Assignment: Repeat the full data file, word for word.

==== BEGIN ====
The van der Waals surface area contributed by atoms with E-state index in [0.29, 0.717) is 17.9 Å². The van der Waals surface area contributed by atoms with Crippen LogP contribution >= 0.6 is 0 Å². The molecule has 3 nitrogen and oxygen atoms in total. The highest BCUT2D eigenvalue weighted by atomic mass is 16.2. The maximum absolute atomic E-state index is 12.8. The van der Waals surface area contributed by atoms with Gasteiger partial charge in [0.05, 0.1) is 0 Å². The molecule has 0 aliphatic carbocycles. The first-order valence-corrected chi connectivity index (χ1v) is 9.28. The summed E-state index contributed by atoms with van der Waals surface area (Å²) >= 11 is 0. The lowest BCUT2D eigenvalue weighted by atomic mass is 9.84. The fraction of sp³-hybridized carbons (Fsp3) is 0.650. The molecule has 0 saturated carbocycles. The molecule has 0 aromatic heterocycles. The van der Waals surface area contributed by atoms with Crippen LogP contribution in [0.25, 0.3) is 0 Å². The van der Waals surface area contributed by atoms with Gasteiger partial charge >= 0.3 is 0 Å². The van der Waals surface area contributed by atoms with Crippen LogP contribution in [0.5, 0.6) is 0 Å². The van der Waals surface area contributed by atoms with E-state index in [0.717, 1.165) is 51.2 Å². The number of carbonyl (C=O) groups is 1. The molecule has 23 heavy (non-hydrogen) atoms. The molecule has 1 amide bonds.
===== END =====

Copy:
The van der Waals surface area contributed by atoms with E-state index in [0.29, 0.717) is 17.9 Å². The van der Waals surface area contributed by atoms with Crippen LogP contribution >= 0.6 is 0 Å². The molecule has 3 nitrogen and oxygen atoms in total. The highest BCUT2D eigenvalue weighted by atomic mass is 16.2. The maximum absolute atomic E-state index is 12.8. The van der Waals surface area contributed by atoms with Gasteiger partial charge in [0.05, 0.1) is 0 Å². The molecule has 0 aliphatic carbocycles. The first-order valence-corrected chi connectivity index (χ1v) is 9.28. The summed E-state index contributed by atoms with van der Waals surface area (Å²) >= 11 is 0. The lowest BCUT2D eigenvalue weighted by atomic mass is 9.84. The fraction of sp³-hybridized carbons (Fsp3) is 0.650. The molecule has 0 saturated carbocycles. The molecule has 0 aromatic heterocycles. The van der Waals surface area contributed by atoms with Crippen LogP contribution in [0.25, 0.3) is 0 Å². The van der Waals surface area contributed by atoms with Gasteiger partial charge >= 0.3 is 0 Å². The van der Waals surface area contributed by atoms with Crippen LogP contribution in [0.5, 0.6) is 0 Å². The van der Waals surface area contributed by atoms with E-state index in [0.717, 1.165) is 51.2 Å². The number of carbonyl (C=O) groups is 1. The molecule has 23 heavy (non-hydrogen) atoms. The molecule has 1 amide bonds.